Mid-November Reflections – 2021

November 4

Greeting a cold bright morning

watching a shower of golden leaves

falling steadily from the popple and cottonwoods

frost glistening on wilted grass

listening to the whir of traffic, a distant crow call,

and the rustle of crispy leaves

as they blanket the earth

*

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*

November 14

Yesterday, I wrote down words that flowed through me, a poem of sorts. If it’s accepted for publication, it won’t be posted here. Yet I wanted to share some of the things I realized in the process of trying to explain thoughts and feelings about what we have all lived through during the past two years. I asked a friend to listen to the poem before I sent a draft to the potential publisher. She pointed out that the poem highlighted the advice I shared with her a while ago that had helped her through a difficult time. I didn’t realize how consistently the strategy I shared with her has helped me face challenging situations in my own life.

I learned to repeat a simple mantra in my thoughts.

Just breathe,” I told myself when I faced an audience of 50 people or more, when I stood before State legislators to present testimony, when I lost someone dear, or when I had to resolve conflict in contentious situations. It’s a mantra that helped me survive the challenges of asthma, anxiety, and allergies that have periodically forced me to consciously focus on breathing. It helped me survive an undiagnosed illness in mid-March 2020 that left me struggling for breath for more than a week, returning periodically for several months afterwards. Hopping on a self-propelled treadmill, I forced myself to keep breathing. “Just breathe, just breathe, just breathe.”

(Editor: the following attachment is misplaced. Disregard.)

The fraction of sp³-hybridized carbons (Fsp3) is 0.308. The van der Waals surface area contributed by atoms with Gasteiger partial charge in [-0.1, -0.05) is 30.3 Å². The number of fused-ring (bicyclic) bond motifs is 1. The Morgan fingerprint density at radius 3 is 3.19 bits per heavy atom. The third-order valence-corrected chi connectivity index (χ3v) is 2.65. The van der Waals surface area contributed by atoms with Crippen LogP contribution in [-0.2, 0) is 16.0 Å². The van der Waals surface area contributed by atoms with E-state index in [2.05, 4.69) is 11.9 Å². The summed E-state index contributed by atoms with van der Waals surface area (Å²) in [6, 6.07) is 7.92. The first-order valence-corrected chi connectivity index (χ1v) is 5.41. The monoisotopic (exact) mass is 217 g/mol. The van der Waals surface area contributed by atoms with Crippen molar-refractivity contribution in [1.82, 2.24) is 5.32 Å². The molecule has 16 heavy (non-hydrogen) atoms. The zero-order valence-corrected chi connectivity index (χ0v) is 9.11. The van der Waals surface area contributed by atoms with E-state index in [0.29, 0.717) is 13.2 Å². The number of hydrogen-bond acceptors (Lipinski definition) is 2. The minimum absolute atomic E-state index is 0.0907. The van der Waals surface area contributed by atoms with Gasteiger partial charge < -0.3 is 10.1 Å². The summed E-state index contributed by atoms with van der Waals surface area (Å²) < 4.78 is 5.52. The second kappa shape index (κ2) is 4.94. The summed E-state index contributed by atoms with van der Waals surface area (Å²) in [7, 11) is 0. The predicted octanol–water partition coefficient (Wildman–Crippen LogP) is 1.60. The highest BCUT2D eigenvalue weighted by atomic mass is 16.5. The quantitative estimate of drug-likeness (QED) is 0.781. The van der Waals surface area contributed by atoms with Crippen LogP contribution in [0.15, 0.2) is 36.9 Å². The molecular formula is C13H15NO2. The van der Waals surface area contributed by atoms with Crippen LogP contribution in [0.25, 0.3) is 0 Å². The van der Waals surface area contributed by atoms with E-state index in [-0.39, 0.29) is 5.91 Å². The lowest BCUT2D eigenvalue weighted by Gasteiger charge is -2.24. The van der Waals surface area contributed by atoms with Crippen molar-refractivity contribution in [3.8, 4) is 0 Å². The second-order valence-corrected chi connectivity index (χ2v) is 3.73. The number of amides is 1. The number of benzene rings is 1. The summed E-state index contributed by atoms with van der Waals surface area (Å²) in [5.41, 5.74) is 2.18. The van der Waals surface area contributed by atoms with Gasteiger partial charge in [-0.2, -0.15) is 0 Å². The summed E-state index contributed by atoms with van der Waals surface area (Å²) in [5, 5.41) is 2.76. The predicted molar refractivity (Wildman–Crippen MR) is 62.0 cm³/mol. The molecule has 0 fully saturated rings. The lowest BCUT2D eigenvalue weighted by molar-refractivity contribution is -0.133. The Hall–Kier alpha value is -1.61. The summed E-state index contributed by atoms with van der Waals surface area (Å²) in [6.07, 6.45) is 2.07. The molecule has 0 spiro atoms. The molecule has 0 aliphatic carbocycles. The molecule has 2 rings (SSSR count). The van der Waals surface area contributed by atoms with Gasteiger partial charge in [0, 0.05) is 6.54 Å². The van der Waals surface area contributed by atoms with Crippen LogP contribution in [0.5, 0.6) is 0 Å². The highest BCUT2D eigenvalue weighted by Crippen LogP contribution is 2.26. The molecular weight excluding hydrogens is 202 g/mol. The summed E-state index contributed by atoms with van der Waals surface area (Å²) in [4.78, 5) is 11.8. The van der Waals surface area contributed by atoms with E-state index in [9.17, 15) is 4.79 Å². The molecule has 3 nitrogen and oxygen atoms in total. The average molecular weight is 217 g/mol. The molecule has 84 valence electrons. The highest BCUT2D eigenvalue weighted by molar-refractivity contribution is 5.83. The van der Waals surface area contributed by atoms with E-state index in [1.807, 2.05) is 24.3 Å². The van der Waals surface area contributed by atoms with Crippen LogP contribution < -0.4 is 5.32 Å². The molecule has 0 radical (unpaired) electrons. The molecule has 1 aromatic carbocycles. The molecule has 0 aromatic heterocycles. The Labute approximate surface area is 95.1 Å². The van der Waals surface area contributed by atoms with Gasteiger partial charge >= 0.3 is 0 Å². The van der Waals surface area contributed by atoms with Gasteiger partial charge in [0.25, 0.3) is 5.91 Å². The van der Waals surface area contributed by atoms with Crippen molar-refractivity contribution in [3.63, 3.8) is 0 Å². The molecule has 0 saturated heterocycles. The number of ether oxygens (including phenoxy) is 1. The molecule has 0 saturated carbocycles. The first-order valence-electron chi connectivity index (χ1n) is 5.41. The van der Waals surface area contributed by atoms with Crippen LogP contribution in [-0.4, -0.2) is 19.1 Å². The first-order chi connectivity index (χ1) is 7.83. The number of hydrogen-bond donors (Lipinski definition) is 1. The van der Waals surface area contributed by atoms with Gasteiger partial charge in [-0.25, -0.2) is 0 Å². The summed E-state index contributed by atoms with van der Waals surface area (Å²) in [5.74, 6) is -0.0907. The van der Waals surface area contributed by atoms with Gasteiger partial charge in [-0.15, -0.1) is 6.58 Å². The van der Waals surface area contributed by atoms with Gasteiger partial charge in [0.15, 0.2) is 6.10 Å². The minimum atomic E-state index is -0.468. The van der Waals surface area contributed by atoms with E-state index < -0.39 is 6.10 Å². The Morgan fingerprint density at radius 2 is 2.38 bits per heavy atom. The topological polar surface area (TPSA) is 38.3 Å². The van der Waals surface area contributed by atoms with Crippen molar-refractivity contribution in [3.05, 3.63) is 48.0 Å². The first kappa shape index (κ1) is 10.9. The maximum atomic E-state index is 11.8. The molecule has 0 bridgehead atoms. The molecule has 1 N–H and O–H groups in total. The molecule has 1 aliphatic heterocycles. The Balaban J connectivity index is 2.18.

It worked. I am here to write these words, grateful to my daughter who delivered groceries to my doorstep when I was too sick to go out and was unwilling to expose others to whatever I had.

As I wrote my poem of sorts yesterday, I relived heartbreaking events. I thought of the Corona virus that continues to strike indiscriminately, disabling and killing millions around the globe as it attacks people’s ability to breathe. And I thought of the masks that make breathing harder but may protect others which have caused so much controversy. I thought of George Floyd’s words as he lay dying during a painful, brutal, police execution on May 25, 2020. “I can’t breathe.” I thought of the fires raging around the globe making the air unbreathable thousands of miles away and devastating so many lives in the process. I thought of the discharges from industries that fill cities with toxic pollution, often located in the poorest neighborhoods throughout the nation and the world. Breathing clean air is a luxury that so many people do not have. Being able to breathe free of oppressive forces interwoven throughout social institutions is even rarer still.